Play Live Radio
Next Up:
0:00
0:00
Available On Air Stations
Features

Apollo 11 50th Anniversary Coverage on NPR

Fifty years ago this month, on July 20, 1969, Apollo 11 crew members Neil Armstrong and Buzz Aldrin became the first humans to set foot on the moon. Throughout July, NPR is airing the following stories reflecting on the legacy of that month in 1969 and taking stock of the space program today. Stories that have already aired are available at npr.org; search for them by title, or by date under the appropriate news program (Morning Edition, All Things Considered, Weekend Edition, etc.)

Descriptions of Stories with Schedule of Pieces:

July 8, Morning Edition
Robots, Not Humans, Are The New Space Explorers
A subtheme of going to the moon is to keep the US at the top of science and engineering / inspiring kids to go into tech fields. But since the days of Apollo 11, the unsung heroes of the space program have been the robots and probes and have generated huge interest -- Mars rovers, Hubble, Cassini, etc. It's what's really advancing our understanding Do we need the moon for inspiration? Joe Palca reports on Morning Edition and online.

July 8, All Things Considered
Moon Rocks Still Awe, And Scientists Hope To Get Their Hands On More
Fifty years ago, Apollo astronauts collected their first moon rocks. Those rocks are still being studied to figure out the moon's secrets. And scientists hope to soon get more. Nell Greenfieldboyce reports on All Things Considered.

July 11, Digital
Of Little Details And Lunar Dust: Preserving Neil Armstrong's Apollo 11 Spacesuit
A bit before the anniversary, the National Air and Space Museum is putting Armstrong's space suit back on exhibit after a long period of restoration. Exhibiting an item this precious is hard! It requires special mannequins and such--and we'll look at how they're going to do it to ensure that it remains preserved.

July 12, Morning Edition
JoAnn Morgan: The Only Woman In The Firing Room During Apollo 11
On the morning of July 16, dozens of technicians and flight controllers piled into the firing room at NASA's Kennedy Space Center to count down the launch of Apollo 11's Saturn V rocket. Among the sea of people, there was only one woman. JoAnn Morgan was KSC first female engineer and the only woman locked into the firing room for the historic launch. Morgan's decades-long career at NASA included the fight for equality in engineering and a push to get more women involved in STEM. Brendan Byrne of Member station WMFE has the story.

July 12, Morning Edition
NASA Moves Forward With Plans For Multi-Billion-Dollar Moon Rocket
NASA is building a giant rocket and capsule known as the Space Launch System that are supposed to take people back to the moon and beyond, but some say it's NASA's albatross. The program is costing billions of dollars and the rocket will rarely fly. Meanwhile, new heavy-lift commercial rockets are coming online for a fraction of the price. Nell Greenfieldboyce reports on Weekend Edition.

July 12, All Things Considered
As America Celebrates Apollo, A New Moon Race Is Underway
International Space Several other countries are planning moon landings and/or trying to make their presence known in space. China, for example, is working to build a space station and already landed a rover on the moon. Many believe that the country plans to pursue a human moon mission. What are they and other countries planning? Geoff Brumfiel reports.

July 13, Digital
The Camera That Went To The Moon And Changed How We See It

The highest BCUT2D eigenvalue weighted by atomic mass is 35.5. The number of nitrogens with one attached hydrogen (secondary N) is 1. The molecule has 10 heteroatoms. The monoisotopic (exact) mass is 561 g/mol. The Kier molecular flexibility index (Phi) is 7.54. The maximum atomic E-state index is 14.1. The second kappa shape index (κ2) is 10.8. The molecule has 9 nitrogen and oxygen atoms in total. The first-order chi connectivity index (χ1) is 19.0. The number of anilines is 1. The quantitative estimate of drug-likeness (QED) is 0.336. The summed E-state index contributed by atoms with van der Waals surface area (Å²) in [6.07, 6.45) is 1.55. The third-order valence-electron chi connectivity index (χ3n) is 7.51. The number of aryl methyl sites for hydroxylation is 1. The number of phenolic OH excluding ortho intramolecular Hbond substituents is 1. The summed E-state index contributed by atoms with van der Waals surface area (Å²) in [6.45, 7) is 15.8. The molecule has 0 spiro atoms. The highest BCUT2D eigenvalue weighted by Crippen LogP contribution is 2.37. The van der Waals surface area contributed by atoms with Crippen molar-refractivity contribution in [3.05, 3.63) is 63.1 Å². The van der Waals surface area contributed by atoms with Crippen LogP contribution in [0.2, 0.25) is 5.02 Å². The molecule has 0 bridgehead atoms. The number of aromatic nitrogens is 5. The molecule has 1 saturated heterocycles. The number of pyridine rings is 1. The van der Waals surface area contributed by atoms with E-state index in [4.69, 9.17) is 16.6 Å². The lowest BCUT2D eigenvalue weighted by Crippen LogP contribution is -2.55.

During the Mercury flights, NASA engineers modified an off-the-shelf Hasselblad camera to save weight and make it easier for astronauts to handle. It began an informal relationship between NASA and the Swedish camera maker that resulted in Hasselblads --with their large negatives and high-quality lenses -- going to the moon, where they took nearly all of the most iconic photos of the Apollo Age. Scott Neuman tells the story of how it all began why the camera has shaped the way we see the moon today.

July 15, All Things Considered
What's Happening Now in Huntsville
What are things like today in Huntsville, Alabama, home of the NASA space center that was central to the moon missions? What it was this community like back when Wernher von Braun was running the plant (big civil rights time there), and what is its role in space exploration now? Russell Lewis reports on All Things Considered.

July 16, Digital
The Making Of Apollo's Command Module: 2 Engineers Recall Tragedy And Triumph
Getting to the moon was no guarantee. It was a major feat of engineering that had major hiccups, including the Apollo 1 fire that killed three astronauts and slowed down the race to the moon. What did it take to build the Apollo 11 capsule and what the major challenges faced them, especially after the fire. Jacob Margolis of Member station KPCC reports on Weekend All Things Considered and online.

July 17, Digital
Seeing Apollo Through The Eyes Of Astronauts
Current and former astronauts talk about what some of the iconic photos of the era mean to them now. Ryan Kellman.

June 19, All Things Considered
Hollywood Shoots The Moon: 117 Years Of Lunar Landings At The Movies
Critic Bob Mondello on the movies inspired by the Apollo moon landing.

July 20, Weekend Edition
On Apollo 11 Anniversary, A Former Crew Member Reflects On The Lunar Trip
We'll hear a tick tock of what happened on every stage, reminding us how incredibly difficult it was to land people on the moon and return them to Earth.

TBD
Arthur Hullett
A profile out of Huntsville, Alabama, of Arthur Hullett, who was an engineering technician on the program. Brett Tannehill of Member station WLRH.

👋 Looks like you could use more news. Sign up for our newsletters.

* indicates required
New Orleans Public Radio News
New Orleans Public Radio Info